The bad… It’s bad enough to be thin on talent, but having to deal with all the other distractions and what has to be a bitter fan base in Phoenix will combine to make this a very ugly season.

The key… Finding their happy place. The situation surrounding the Coyotes is what it is, and there is nothing any player – or coach, for that matter – can do about it. If they just play the games, gain experience, and get some luck in the inevitable lottery in which they will participate, it might not be so bad in the end. At least it might be something they can tell their grandkids about.

Your Peerless Prognostos for the 2009-2010 Season -- The Eastern Conference

We’ve covered the Capitals in some detail, now it’s time to get to the 2009-2010 league prognostications. First up, the East…

1. Boston

The good… They are perhaps the team most equipped in the East to lose a 36-goal scorer like Phil Kessel. Even with that loss, they are the deepest, most balanced team in the East. That is reflected in the fact that they had the largest goals-for/goal-against differential last year (+0.97/game) and return just about all of their team. The reason they had such a large differential wasn’t so much their offense, but their defense. And with the unorthodox Tim Thomas coming back in goal, Zdeno Chara and Dennis Wideman returning on the blue line, the Bruins should rank highly in the goals allowed category once more.

The bad… Thomas played in only 54 games last year. The Bruins got 28 games of quality relief from Manny Fernandez (16-8-3, 2.59, .910), who has been replaced by Tuukka Rask, an unproven, if very promising rookie. Can Thomas duplicate last year’s numbers getting 60-65 games or more? His high in games played is 66 in a season, and he had a 3.13 goals against that season.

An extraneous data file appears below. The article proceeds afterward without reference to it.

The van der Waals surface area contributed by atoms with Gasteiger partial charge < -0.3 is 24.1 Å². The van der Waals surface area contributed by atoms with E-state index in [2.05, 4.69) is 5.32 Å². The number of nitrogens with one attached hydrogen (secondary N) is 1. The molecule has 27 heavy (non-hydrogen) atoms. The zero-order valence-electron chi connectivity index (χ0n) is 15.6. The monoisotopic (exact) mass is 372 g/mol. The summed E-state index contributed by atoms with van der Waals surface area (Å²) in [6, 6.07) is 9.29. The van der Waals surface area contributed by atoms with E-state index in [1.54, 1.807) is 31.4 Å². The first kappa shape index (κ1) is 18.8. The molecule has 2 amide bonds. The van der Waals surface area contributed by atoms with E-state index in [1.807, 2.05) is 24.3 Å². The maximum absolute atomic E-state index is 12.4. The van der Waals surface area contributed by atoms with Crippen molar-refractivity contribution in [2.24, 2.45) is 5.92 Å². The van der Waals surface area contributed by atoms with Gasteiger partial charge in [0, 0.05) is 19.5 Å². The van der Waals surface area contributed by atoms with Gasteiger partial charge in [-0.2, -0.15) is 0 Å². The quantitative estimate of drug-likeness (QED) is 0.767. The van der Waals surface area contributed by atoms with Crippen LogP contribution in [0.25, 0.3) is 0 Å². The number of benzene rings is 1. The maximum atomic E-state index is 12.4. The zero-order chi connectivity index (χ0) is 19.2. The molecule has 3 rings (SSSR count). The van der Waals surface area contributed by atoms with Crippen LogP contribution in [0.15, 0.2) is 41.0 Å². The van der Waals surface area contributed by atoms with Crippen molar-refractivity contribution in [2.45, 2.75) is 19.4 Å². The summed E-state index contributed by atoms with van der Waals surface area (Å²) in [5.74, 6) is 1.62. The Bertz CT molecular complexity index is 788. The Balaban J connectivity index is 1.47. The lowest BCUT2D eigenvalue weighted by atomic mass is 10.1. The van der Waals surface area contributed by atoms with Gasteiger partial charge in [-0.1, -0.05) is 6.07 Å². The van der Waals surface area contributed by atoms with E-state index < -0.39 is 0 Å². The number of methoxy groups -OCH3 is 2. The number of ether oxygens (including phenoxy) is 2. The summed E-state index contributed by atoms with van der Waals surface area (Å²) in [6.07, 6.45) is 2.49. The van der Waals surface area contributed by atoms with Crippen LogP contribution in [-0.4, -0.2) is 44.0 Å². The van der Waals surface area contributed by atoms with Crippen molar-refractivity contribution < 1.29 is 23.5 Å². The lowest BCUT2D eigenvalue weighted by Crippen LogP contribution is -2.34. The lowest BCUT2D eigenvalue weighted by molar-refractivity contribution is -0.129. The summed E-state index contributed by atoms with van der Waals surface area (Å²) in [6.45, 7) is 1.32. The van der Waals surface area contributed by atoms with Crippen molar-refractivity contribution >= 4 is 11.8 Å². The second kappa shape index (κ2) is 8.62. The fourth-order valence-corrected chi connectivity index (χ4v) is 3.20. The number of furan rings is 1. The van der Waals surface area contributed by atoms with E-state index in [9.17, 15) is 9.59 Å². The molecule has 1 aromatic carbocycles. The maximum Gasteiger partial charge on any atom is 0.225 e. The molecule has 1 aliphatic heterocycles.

The key… The Bruins are a largely known quantity. But in goal, while Thomas is the guy on whom the Bruins will depend in the playoffs, in the regular season they have to get 20 or so games worth of quality play out of Rask. If they don’t, it’s likely to be the difference between a one-seed and a five- or six-seed. The East will be that close.

2. Washington

The good… The Caps are good enough to be the highest scoring team in the league. They could be that rare team in the past decade to top 300 goals. Alex Ovechkin will enter the season as a favorite to win his third consecutive Hart Trophy, but Alexander Semin could top 40 goals, and Mike Green could top 30 again (he had 31 last year). Nicklas Backstrom could finish with 100 or more points. And the power play, which finished last season with the second highest success rate this decade, is likely to be – on paper – even better with the addition of Mike Knuble.

The bad… The goaltending situation is unsettled, which might not be a crippling problem in the regular season, but it would be in the playoffs. Jose Theodore has not been a model of consistency and was pulled after one game in last year’s playoffs in favor of Semyon Varlamov and his six games of NHL experience. Varlamov played in 13 playoff games and was brilliant early. Later?... not so much. Were weaknesses discovered that other teams could exploit this year? The third man in this play – Michal Neuvirth – might have the best long-term potential, and he won a championship at Hershey last year. But he starts the season injured and will play, for now, in Hershey again. As for the defense, it is deep, but that doesn’t necessarily mean “good.” There are a lot of NHL-capable defensemen, but not a single shutdown defender in the bunch.